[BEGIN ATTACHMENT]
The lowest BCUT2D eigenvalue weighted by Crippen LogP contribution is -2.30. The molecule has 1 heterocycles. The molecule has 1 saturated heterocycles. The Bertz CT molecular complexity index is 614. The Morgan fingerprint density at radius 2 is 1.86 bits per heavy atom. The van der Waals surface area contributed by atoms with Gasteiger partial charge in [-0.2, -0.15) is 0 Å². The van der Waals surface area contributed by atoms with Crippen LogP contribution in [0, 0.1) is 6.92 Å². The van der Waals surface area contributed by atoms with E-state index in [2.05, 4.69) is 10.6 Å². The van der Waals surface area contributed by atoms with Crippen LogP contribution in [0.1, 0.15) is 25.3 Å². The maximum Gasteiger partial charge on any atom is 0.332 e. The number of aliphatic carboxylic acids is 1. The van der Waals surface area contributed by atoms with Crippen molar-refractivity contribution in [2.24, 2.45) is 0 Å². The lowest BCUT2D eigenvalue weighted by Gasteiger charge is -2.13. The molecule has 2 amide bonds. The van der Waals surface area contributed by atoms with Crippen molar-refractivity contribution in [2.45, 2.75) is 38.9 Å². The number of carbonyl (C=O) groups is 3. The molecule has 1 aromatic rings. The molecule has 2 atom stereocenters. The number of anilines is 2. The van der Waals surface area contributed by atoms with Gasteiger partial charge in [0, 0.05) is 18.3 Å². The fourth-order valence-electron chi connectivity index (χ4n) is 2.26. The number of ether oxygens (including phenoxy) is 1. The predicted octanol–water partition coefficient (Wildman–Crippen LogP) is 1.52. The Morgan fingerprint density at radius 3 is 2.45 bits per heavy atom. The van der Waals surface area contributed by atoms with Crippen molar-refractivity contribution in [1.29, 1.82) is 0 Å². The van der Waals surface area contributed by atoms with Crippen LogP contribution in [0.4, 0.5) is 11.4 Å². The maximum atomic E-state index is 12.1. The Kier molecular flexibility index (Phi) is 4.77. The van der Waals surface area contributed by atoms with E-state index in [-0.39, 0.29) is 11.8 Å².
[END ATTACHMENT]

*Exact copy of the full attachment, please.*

The lowest BCUT2D eigenvalue weighted by Crippen LogP contribution is -2.30. The molecule has 1 heterocycles. The molecule has 1 saturated heterocycles. The Bertz CT molecular complexity index is 614. The Morgan fingerprint density at radius 2 is 1.86 bits per heavy atom. The van der Waals surface area contributed by atoms with Gasteiger partial charge in [-0.2, -0.15) is 0 Å². The van der Waals surface area contributed by atoms with Crippen LogP contribution in [0, 0.1) is 6.92 Å². The van der Waals surface area contributed by atoms with E-state index in [2.05, 4.69) is 10.6 Å². The van der Waals surface area contributed by atoms with Crippen LogP contribution in [0.1, 0.15) is 25.3 Å². The maximum Gasteiger partial charge on any atom is 0.332 e. The number of aliphatic carboxylic acids is 1. The van der Waals surface area contributed by atoms with Crippen molar-refractivity contribution in [2.24, 2.45) is 0 Å². The lowest BCUT2D eigenvalue weighted by Gasteiger charge is -2.13. The molecule has 2 amide bonds. The van der Waals surface area contributed by atoms with Crippen molar-refractivity contribution in [2.45, 2.75) is 38.9 Å². The number of carbonyl (C=O) groups is 3. The molecule has 1 aromatic rings. The molecule has 2 atom stereocenters. The number of anilines is 2. The van der Waals surface area contributed by atoms with Gasteiger partial charge in [0, 0.05) is 18.3 Å². The fourth-order valence-electron chi connectivity index (χ4n) is 2.26. The number of ether oxygens (including phenoxy) is 1. The predicted octanol–water partition coefficient (Wildman–Crippen LogP) is 1.52. The Morgan fingerprint density at radius 3 is 2.45 bits per heavy atom. The van der Waals surface area contributed by atoms with Crippen molar-refractivity contribution in [1.29, 1.82) is 0 Å². The van der Waals surface area contributed by atoms with Crippen LogP contribution in [0.4, 0.5) is 11.4 Å². The maximum atomic E-state index is 12.1. The Kier molecular flexibility index (Phi) is 4.77. The van der Waals surface area contributed by atoms with E-state index in [-0.39, 0.29) is 11.8 Å².